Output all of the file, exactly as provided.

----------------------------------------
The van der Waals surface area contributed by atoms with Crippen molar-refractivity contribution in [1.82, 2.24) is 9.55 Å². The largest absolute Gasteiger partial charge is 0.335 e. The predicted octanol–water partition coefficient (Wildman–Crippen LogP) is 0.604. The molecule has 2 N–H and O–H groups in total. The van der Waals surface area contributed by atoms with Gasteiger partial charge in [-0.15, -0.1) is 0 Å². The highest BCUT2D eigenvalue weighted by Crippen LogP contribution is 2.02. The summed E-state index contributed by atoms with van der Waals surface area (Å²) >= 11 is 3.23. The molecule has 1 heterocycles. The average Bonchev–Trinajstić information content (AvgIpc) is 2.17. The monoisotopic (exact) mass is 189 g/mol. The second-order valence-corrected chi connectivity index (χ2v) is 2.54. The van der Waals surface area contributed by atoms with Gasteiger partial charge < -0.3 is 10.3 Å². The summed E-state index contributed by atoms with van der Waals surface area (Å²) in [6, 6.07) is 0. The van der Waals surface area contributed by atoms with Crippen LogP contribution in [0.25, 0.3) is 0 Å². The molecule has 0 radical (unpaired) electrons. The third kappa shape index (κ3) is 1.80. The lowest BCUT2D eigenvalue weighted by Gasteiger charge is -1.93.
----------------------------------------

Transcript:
The van der Waals surface area contributed by atoms with Crippen molar-refractivity contribution in [1.82, 2.24) is 9.55 Å². The largest absolute Gasteiger partial charge is 0.335 e. The predicted octanol–water partition coefficient (Wildman–Crippen LogP) is 0.604. The molecule has 2 N–H and O–H groups in total. The van der Waals surface area contributed by atoms with Gasteiger partial charge in [-0.15, -0.1) is 0 Å². The highest BCUT2D eigenvalue weighted by Crippen LogP contribution is 2.02. The summed E-state index contributed by atoms with van der Waals surface area (Å²) >= 11 is 3.23. The molecule has 1 heterocycles. The average Bonchev–Trinajstić information content (AvgIpc) is 2.17. The monoisotopic (exact) mass is 189 g/mol. The second-order valence-corrected chi connectivity index (χ2v) is 2.54. The van der Waals surface area contributed by atoms with Gasteiger partial charge < -0.3 is 10.3 Å². The summed E-state index contributed by atoms with van der Waals surface area (Å²) in [6, 6.07) is 0. The van der Waals surface area contributed by atoms with Crippen LogP contribution in [0.25, 0.3) is 0 Å². The molecule has 0 radical (unpaired) electrons. The third kappa shape index (κ3) is 1.80. The lowest BCUT2D eigenvalue weighted by Gasteiger charge is -1.93.